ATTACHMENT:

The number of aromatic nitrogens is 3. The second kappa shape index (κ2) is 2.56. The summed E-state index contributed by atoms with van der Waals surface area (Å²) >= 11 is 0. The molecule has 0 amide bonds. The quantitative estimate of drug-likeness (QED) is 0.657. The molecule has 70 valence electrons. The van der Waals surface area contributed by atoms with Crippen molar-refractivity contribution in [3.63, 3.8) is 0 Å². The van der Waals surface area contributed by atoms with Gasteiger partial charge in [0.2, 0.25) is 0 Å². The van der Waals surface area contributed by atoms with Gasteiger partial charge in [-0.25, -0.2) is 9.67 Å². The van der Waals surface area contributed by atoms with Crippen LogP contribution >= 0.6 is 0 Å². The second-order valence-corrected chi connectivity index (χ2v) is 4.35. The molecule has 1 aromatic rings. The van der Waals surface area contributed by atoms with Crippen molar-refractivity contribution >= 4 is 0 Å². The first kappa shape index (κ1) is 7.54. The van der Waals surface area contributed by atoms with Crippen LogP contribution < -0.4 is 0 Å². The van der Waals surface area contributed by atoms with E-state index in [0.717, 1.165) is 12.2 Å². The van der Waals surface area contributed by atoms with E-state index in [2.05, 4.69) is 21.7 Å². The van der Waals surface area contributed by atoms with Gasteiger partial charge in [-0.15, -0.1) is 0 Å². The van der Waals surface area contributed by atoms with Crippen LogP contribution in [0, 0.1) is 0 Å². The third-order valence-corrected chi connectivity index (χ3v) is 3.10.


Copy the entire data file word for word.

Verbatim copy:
The number of aromatic nitrogens is 3. The second kappa shape index (κ2) is 2.56. The summed E-state index contributed by atoms with van der Waals surface area (Å²) >= 11 is 0. The molecule has 0 amide bonds. The quantitative estimate of drug-likeness (QED) is 0.657. The molecule has 70 valence electrons. The van der Waals surface area contributed by atoms with Crippen molar-refractivity contribution in [3.63, 3.8) is 0 Å². The van der Waals surface area contributed by atoms with Gasteiger partial charge in [0.2, 0.25) is 0 Å². The van der Waals surface area contributed by atoms with Gasteiger partial charge in [-0.25, -0.2) is 9.67 Å². The van der Waals surface area contributed by atoms with Crippen LogP contribution >= 0.6 is 0 Å². The second-order valence-corrected chi connectivity index (χ2v) is 4.35. The molecule has 1 aromatic rings. The van der Waals surface area contributed by atoms with Crippen molar-refractivity contribution >= 4 is 0 Å². The first kappa shape index (κ1) is 7.54. The van der Waals surface area contributed by atoms with Crippen LogP contribution < -0.4 is 0 Å². The van der Waals surface area contributed by atoms with E-state index in [0.717, 1.165) is 12.2 Å². The van der Waals surface area contributed by atoms with E-state index in [2.05, 4.69) is 21.7 Å². The van der Waals surface area contributed by atoms with Gasteiger partial charge in [-0.15, -0.1) is 0 Å². The van der Waals surface area contributed by atoms with Crippen LogP contribution in [0, 0.1) is 0 Å². The third-order valence-corrected chi connectivity index (χ3v) is 3.10.